F - new settlements by immigrants from Thuringia
G - West Balts settlement area
Sasi = Saxons settlement area

Mapka.png


^^^ That map doesn't include this recently discovered settlement:

http://ekoscian.eu/2017/09/28/odkryto-osade-z-wczesnego-sredniowiecza/amp/
Do you think the Pisast line had beginneing in this Germanic "left overs", Y haplogroup wise? Who obviously took part in unification of Poland later on.
I personally don't care either way, but I have a feeling, that it might bother you. ;)
 
I hope that the Piasts had the same subclade as me (so R1b>DF27>L617). ;) But in the Polish Project of FTDNA there is one guy who claims descent from the Piasts and he is R1b-Z2103. He claimed descent from the Piasts already long ago.

The Piasts usurped power from an earlier dynasty, the legendary Popielids.

In fact the name Piast itself is probably derived from the word piastun, which is like maiordomus.
 
My subclade is most probably from the Celts who had settled in Southern and Central Poland:

91eYtUe.png


Before East Germanic tribes such as Vandals and Goths, Poland was inhabited by the Lugiones.

The Lugiones were not Germanic, but rather multi-ethnic. But the name is of Celtic origin:

https://en.wikipedia.org/wiki/History_of_Silesia#Celts_in_Silesia_.284th-1st_centuries_BC.29

https://en.wikipedia.org/wiki/Lendians#History

The Lugiones are one of factions in EBII (which is a very historically accurate mod for M2TW):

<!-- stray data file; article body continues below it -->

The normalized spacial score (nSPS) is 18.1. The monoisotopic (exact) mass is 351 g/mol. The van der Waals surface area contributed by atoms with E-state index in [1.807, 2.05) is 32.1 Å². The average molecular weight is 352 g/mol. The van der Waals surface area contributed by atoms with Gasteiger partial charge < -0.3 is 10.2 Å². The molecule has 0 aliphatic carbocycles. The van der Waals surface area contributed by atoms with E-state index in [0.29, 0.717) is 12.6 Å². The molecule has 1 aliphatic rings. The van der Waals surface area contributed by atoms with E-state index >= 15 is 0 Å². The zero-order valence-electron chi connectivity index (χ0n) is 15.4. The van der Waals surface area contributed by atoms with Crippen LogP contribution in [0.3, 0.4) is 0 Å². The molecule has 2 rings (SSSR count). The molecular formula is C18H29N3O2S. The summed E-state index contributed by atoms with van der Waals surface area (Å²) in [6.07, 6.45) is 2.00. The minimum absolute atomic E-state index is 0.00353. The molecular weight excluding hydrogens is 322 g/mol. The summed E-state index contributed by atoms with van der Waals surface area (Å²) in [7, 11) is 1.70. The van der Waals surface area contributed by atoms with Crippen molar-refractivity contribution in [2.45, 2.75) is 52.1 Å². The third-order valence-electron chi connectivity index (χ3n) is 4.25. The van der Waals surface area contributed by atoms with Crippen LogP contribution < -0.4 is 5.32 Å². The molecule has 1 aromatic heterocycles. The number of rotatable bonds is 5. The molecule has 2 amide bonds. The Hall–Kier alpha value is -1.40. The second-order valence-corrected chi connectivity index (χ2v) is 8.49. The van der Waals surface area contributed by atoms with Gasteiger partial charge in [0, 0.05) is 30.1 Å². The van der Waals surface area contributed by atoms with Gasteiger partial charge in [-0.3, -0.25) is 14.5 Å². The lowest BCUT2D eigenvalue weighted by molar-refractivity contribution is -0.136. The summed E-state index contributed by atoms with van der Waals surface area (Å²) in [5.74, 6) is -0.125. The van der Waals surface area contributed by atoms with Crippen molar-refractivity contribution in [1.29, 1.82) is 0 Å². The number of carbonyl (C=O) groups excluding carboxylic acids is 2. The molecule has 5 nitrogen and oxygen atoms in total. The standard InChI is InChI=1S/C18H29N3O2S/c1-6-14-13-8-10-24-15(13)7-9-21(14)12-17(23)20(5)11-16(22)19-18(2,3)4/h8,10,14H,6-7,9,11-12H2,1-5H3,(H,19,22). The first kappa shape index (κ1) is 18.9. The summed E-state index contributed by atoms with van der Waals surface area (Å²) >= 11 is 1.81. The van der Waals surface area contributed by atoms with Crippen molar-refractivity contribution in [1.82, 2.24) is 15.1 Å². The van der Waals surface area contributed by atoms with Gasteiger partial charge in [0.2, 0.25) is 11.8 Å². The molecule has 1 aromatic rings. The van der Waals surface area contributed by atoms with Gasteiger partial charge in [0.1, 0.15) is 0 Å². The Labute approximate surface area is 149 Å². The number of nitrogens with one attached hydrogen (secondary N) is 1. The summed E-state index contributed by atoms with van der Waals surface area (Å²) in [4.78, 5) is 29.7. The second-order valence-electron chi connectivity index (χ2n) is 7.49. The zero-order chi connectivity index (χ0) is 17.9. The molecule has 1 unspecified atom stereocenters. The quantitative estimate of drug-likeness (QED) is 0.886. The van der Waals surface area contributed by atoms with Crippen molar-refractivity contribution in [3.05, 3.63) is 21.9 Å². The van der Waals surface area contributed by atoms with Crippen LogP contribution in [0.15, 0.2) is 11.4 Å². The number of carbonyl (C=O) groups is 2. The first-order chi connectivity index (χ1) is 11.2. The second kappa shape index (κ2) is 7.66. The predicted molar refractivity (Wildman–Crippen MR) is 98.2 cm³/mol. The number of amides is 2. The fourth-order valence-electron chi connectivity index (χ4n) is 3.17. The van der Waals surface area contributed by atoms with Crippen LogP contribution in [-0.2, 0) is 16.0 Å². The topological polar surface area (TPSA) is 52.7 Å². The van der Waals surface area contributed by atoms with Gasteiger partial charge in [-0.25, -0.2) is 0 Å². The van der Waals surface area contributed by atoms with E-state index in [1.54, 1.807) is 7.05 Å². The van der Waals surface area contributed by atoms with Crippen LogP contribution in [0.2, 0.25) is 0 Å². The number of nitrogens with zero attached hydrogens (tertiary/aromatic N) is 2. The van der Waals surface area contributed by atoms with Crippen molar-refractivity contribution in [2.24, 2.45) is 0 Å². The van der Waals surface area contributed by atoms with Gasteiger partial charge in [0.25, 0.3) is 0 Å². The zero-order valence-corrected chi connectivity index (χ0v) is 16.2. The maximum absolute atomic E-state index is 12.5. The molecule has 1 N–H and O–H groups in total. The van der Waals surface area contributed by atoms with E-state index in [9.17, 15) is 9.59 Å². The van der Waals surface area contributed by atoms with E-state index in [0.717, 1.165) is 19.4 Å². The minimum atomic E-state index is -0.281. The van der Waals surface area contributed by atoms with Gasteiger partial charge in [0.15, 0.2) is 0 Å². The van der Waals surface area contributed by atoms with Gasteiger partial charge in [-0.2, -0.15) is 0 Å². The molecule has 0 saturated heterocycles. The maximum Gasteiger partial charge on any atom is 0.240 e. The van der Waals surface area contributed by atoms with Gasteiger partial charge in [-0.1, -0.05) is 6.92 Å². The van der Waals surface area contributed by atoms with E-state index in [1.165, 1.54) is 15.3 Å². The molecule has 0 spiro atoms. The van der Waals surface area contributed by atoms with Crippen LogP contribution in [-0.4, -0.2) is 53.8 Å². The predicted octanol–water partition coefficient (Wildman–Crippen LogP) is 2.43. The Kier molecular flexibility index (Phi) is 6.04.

http://www.twcenter.net/forums/showthread.php?413770-Preview-The-Lugiones

It is thought that they were a multi-ethnic federation of many tribes (Lugiorum nomen):

dojnCKO.png


http://oi49.tinypic.com/34gx4s5.jpg

34gx4s5.jpg
 
I hope that the Piasts had the same subclade as me (so R1b>DF27>L617). ;) But in the Polish Project of FTDNA there is one guy who claims descent from the Piasts and he is R1b-Z2103. He claimed descent from the Piasts already long ago.
.
No, no, it is my line! lol
Why do you even believe such claims? There is no paper trail to follow. Even if there are some papers, there rest are guesses and belief that all male descendants, going down to Mieszko, were related to their legal fathers. All one thousand years of it!
 
Interesting that there were no Slavs in the Oder area until 700; the first mention of Slavs in the Main River Valley (where my male line, a subclade of R1a-M458, comes from) is the year 741, so they must have either moved very fast relatively or have gone through the Moravian Gate into the Czech lands and from then into Germany. 70% of Czech R1a is M458, so this latter option may be the one that is indeed true. Given the frequency maps of R1b subclades on this site I would venture the Piast subclade would be U106, which is in line with the historic East Germanic settlement in ancient Poland.
 
For what it's worth here is a map (made by me) showing the distribution of ethnic Poles during the 19th and early 20th centuries:

(dark red + red + orange = Polish majority counties; yellow + light yellow = significant minority; white = small minority or none)

XUYBvOC.png


Perhaps I will make a similar map for the Germans - but you can already see that "white" areas in the west and north were German.
 
Thank you for sharing your perspective on the article about Poland. It's crucial to critically evaluate historical narratives, and your insights shed light on the complexities of identity and historical shifts in the region. Engaging in discussions about these topics helps promote a more nuanced understanding of the cultural landscape. Mogę również polecić stronę: https://zscewice.pl/